Here is a template that resembles the ideas presented in the article. I have added two examples. One is the Google search algorithm, the second one is Microsoft’s efforts to have their Office product on mobile platforms.
Download the template (and examples) and fill out the columns
- Identify 3 critical IP items within your company or department. Answer (for at least one of these) the following questions.
- How are these IP items managed? Are they protected at all (as trade secret, patent, copyright, trademark, etc)?*
- What is the appropriability regime for these IP items (see Teece framework)?
- What are relevant complementary assets for these IP items (see Teece framework)?
- Given all the above what are your tactical & strategic options to manage your IP items (consider options that involve other companies as well)?
* Remember, that to fall under trade secret there have to be some conscious precautions in place. If the IP is “floating” around, it may not even be protected by trade secrecy (trade secrets are only protected in certain jurisdictions).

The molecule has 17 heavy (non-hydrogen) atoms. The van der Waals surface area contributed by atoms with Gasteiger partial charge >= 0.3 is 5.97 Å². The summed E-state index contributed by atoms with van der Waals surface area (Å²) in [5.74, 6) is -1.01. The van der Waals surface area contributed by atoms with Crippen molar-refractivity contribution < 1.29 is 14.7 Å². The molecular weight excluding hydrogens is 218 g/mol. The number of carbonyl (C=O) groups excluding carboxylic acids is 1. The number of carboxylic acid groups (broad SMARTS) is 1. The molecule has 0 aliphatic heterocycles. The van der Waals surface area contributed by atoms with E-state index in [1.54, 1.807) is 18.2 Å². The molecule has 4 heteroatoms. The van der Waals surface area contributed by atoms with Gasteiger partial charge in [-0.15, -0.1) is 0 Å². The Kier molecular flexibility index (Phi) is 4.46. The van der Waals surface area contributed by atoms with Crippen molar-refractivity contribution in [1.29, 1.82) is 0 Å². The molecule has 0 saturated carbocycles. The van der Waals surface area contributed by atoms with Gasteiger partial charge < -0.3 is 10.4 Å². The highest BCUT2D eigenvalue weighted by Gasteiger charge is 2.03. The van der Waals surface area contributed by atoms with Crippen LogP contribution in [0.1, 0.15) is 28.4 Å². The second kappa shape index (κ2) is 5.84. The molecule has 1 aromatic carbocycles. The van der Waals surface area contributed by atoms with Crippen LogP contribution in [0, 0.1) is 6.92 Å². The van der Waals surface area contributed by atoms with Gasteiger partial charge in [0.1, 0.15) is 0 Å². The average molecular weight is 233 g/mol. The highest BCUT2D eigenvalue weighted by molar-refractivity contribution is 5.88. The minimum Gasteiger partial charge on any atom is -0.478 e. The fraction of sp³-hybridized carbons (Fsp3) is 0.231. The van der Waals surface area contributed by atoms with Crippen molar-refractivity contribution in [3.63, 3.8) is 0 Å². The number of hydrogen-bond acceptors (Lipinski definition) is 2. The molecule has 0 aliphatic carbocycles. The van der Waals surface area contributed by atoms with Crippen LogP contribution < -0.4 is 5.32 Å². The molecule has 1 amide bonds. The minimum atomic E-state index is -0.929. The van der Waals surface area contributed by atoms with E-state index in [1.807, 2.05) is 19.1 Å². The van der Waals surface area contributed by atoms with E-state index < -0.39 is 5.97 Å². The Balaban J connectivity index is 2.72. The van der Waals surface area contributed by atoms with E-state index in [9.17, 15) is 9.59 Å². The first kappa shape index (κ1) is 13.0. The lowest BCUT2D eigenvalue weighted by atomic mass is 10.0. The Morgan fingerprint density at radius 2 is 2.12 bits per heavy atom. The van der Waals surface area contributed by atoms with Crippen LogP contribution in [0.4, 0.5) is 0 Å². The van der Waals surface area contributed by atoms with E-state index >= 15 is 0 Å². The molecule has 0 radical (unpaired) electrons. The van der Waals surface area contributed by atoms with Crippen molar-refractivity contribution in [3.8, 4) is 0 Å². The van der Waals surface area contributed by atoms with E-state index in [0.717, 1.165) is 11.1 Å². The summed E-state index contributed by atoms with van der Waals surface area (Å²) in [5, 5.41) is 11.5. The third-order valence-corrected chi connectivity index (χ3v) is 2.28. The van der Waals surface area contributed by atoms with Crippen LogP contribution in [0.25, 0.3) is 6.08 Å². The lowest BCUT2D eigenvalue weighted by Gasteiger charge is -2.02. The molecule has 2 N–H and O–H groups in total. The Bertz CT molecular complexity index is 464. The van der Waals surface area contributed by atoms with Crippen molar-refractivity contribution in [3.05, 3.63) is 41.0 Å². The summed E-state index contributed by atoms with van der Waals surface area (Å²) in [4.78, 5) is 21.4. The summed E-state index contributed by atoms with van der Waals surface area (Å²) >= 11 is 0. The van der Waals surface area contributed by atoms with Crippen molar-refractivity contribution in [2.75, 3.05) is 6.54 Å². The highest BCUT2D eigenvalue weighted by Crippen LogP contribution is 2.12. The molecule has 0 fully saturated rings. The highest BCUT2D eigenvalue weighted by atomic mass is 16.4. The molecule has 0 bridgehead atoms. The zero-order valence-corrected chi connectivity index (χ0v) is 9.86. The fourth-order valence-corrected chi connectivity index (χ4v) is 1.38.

On a parting thought
I hope this article has given you insights into the fundamentals of IP management. If you have read the article & completed the workbook you will know more about IP management than many leaders, including a whole bunch of senior managers. I think many people are too busy or believe that IP management is a legal discipline only. For innovators like you this is an opportunity to massively contribute to your company’s innovation endeavours. Read part 2 Strategic IP management options for your innovation (here).
If you liked this, please share with people who might be interested and sign up to our weekly newsletter so that you don’t miss out on our future articles.